A popular misconception with Veterans Day is to remember those who have passed away while serving this Nation. The Holiday, on the contrary, is to celebrate all veterans, including those who are living and are currently in service or have served. How did this confusion happen? It isn't that far off from the origins of the November 11th holiday.
It may be interesting to learn Veterans Day was originally known as Armistice Day. Armistice Day was in recognition of World War I ending on the 11th hour of the 11th day of the 11th month. Armistice Day became a national holiday in 1926 to honor the soldiers who died in WWI that made the ultimate sacrifice in "the war to end all wars". However, in 1939 the beginning of World War II would break the promise- making the term armistice void.
When World War II ended Raymond Weeks, a WWII veteran, wanted to uphold the honor of recognizing those who fought and organized a parade in Alabama on November 11, 1947. This action grabbed the attention of Rep. Edward Rees of Kansas who proposed to change Armistice Day to Veterans Day. President Eisenhower (34th President) signed the bill making the name change official in 1954. From 1968 to 1978 Veterans Day was observed on the 4th Monday in October but was moved to the traditional date, November 11, due to the significance this day symbolized to most Americans.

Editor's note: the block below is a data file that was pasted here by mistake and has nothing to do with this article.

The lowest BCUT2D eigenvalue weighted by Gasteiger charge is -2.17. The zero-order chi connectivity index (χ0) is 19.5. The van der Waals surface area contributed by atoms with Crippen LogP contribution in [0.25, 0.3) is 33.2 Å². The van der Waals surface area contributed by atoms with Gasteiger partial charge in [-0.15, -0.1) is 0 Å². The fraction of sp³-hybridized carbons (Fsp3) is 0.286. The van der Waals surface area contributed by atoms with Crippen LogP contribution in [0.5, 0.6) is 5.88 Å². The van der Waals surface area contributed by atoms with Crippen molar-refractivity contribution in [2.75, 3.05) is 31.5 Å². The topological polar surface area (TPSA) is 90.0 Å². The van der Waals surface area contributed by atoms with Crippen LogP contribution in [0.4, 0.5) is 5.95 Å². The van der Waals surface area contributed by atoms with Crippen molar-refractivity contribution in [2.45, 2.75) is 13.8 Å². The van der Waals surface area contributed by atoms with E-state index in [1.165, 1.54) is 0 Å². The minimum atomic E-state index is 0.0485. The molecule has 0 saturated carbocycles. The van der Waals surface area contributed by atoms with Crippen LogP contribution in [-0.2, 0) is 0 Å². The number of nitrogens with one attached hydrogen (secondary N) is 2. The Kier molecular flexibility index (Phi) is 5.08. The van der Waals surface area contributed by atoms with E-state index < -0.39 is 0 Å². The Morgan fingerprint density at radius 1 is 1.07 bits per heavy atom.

The National ceremony for Veterans Day happens at the Memorial Amphitheater around the Tomb of the Unknown Soldier. The Color Guard representing all military service does a "Present Arms" at the Tomb alongside a buglar playing "Taps" on November 11th at 11 am.
Importance of the Poppy Flower
Around Veterans Day, many start wearing a poppy lapel as a sign of respect for those who have served. There are multiple significant meanings from why the poppy was chosen to the proper way of wearing the lapel.
The reason poppy flowers were chosen was after World War I ended, Europe's poppy population greatly increased. This resulted in poppies symbolizing the bloodshed during battle. Poppies became the official flower after Lieutenant Colonel John McCrae's poem "In Flanders Fields" was published.
The correct way to wear a poppy lapel is on the left side, closest to the heart. The green leaf should be facing up at the 11 o'clock position. This signifies the 11th hour of the 11th day of the 11th month.
We want to say thank you to every veteran for the dedication and passion you have shown to America and its citizens. We want to open up the comments below for all those to either shout out their loved ones who have served (please add branch) and/or community supportive thoughts to share with our vets.